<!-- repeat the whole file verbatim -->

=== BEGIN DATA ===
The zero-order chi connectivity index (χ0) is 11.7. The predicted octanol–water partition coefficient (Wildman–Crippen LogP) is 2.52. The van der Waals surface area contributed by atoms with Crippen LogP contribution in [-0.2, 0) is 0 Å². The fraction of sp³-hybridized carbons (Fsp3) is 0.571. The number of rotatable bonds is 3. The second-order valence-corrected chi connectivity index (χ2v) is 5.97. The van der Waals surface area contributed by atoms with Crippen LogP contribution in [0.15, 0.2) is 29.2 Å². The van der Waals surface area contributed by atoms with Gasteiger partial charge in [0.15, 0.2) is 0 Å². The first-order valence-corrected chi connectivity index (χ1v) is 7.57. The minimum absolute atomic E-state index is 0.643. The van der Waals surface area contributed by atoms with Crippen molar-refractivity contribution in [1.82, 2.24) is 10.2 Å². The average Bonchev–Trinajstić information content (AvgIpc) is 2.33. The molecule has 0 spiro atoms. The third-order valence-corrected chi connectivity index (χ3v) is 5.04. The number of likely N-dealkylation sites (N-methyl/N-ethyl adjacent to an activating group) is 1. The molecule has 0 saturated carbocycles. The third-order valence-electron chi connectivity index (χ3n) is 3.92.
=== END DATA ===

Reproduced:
The zero-order chi connectivity index (χ0) is 11.7. The predicted octanol–water partition coefficient (Wildman–Crippen LogP) is 2.52. The van der Waals surface area contributed by atoms with Crippen LogP contribution in [-0.2, 0) is 0 Å². The fraction of sp³-hybridized carbons (Fsp3) is 0.571. The number of rotatable bonds is 3. The second-order valence-corrected chi connectivity index (χ2v) is 5.97. The van der Waals surface area contributed by atoms with Crippen LogP contribution in [0.15, 0.2) is 29.2 Å². The van der Waals surface area contributed by atoms with Gasteiger partial charge in [0.15, 0.2) is 0 Å². The first-order valence-corrected chi connectivity index (χ1v) is 7.57. The minimum absolute atomic E-state index is 0.643. The van der Waals surface area contributed by atoms with Crippen molar-refractivity contribution in [1.82, 2.24) is 10.2 Å². The average Bonchev–Trinajstić information content (AvgIpc) is 2.33. The molecule has 0 spiro atoms. The third-order valence-corrected chi connectivity index (χ3v) is 5.04. The number of likely N-dealkylation sites (N-methyl/N-ethyl adjacent to an activating group) is 1. The molecule has 0 saturated carbocycles. The third-order valence-electron chi connectivity index (χ3n) is 3.92.